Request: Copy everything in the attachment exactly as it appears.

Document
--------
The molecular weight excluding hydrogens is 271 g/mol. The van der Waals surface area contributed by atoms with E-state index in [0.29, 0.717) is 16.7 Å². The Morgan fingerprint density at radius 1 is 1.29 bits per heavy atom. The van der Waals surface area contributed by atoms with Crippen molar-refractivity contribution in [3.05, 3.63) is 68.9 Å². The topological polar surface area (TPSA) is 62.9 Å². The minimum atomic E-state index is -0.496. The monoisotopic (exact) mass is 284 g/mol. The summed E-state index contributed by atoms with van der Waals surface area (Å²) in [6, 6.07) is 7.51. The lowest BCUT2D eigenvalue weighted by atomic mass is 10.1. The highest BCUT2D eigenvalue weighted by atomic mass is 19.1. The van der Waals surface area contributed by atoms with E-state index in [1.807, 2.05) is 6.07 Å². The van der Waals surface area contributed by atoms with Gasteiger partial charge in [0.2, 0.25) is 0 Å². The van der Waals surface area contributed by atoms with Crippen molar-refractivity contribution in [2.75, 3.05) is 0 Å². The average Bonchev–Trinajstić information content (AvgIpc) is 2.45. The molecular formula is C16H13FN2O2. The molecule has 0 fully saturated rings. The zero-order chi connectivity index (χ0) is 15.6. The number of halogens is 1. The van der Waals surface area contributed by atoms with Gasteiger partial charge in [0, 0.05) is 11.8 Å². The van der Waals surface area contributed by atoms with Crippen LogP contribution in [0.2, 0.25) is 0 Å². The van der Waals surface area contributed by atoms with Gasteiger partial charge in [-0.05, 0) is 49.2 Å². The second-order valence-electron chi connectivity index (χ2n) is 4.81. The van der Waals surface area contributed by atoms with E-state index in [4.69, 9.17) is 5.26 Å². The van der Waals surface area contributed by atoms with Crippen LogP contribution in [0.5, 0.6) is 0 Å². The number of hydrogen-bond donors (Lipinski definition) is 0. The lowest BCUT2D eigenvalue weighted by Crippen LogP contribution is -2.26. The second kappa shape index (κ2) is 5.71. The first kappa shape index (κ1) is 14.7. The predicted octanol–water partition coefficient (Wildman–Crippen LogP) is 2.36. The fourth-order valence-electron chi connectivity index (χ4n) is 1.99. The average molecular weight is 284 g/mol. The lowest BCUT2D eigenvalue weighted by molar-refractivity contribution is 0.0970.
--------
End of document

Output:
The molecular weight excluding hydrogens is 271 g/mol. The van der Waals surface area contributed by atoms with E-state index in [0.29, 0.717) is 16.7 Å². The Morgan fingerprint density at radius 1 is 1.29 bits per heavy atom. The van der Waals surface area contributed by atoms with Crippen molar-refractivity contribution in [3.05, 3.63) is 68.9 Å². The topological polar surface area (TPSA) is 62.9 Å². The minimum atomic E-state index is -0.496. The monoisotopic (exact) mass is 284 g/mol. The summed E-state index contributed by atoms with van der Waals surface area (Å²) in [6, 6.07) is 7.51. The lowest BCUT2D eigenvalue weighted by atomic mass is 10.1. The highest BCUT2D eigenvalue weighted by atomic mass is 19.1. The van der Waals surface area contributed by atoms with E-state index in [1.807, 2.05) is 6.07 Å². The van der Waals surface area contributed by atoms with Gasteiger partial charge in [0.2, 0.25) is 0 Å². The van der Waals surface area contributed by atoms with Crippen molar-refractivity contribution in [2.75, 3.05) is 0 Å². The average Bonchev–Trinajstić information content (AvgIpc) is 2.45. The molecular formula is C16H13FN2O2. The molecule has 0 fully saturated rings. The zero-order chi connectivity index (χ0) is 15.6. The number of halogens is 1. The van der Waals surface area contributed by atoms with Gasteiger partial charge in [0, 0.05) is 11.8 Å². The van der Waals surface area contributed by atoms with Crippen LogP contribution in [0.2, 0.25) is 0 Å². The van der Waals surface area contributed by atoms with Gasteiger partial charge in [-0.05, 0) is 49.2 Å². The second-order valence-electron chi connectivity index (χ2n) is 4.81. The van der Waals surface area contributed by atoms with E-state index in [4.69, 9.17) is 5.26 Å². The van der Waals surface area contributed by atoms with Crippen LogP contribution in [0.5, 0.6) is 0 Å². The number of hydrogen-bond donors (Lipinski definition) is 0. The lowest BCUT2D eigenvalue weighted by Crippen LogP contribution is -2.26. The second kappa shape index (κ2) is 5.71. The first kappa shape index (κ1) is 14.7. The predicted octanol–water partition coefficient (Wildman–Crippen LogP) is 2.36. The fourth-order valence-electron chi connectivity index (χ4n) is 1.99. The average molecular weight is 284 g/mol. The lowest BCUT2D eigenvalue weighted by molar-refractivity contribution is 0.0970.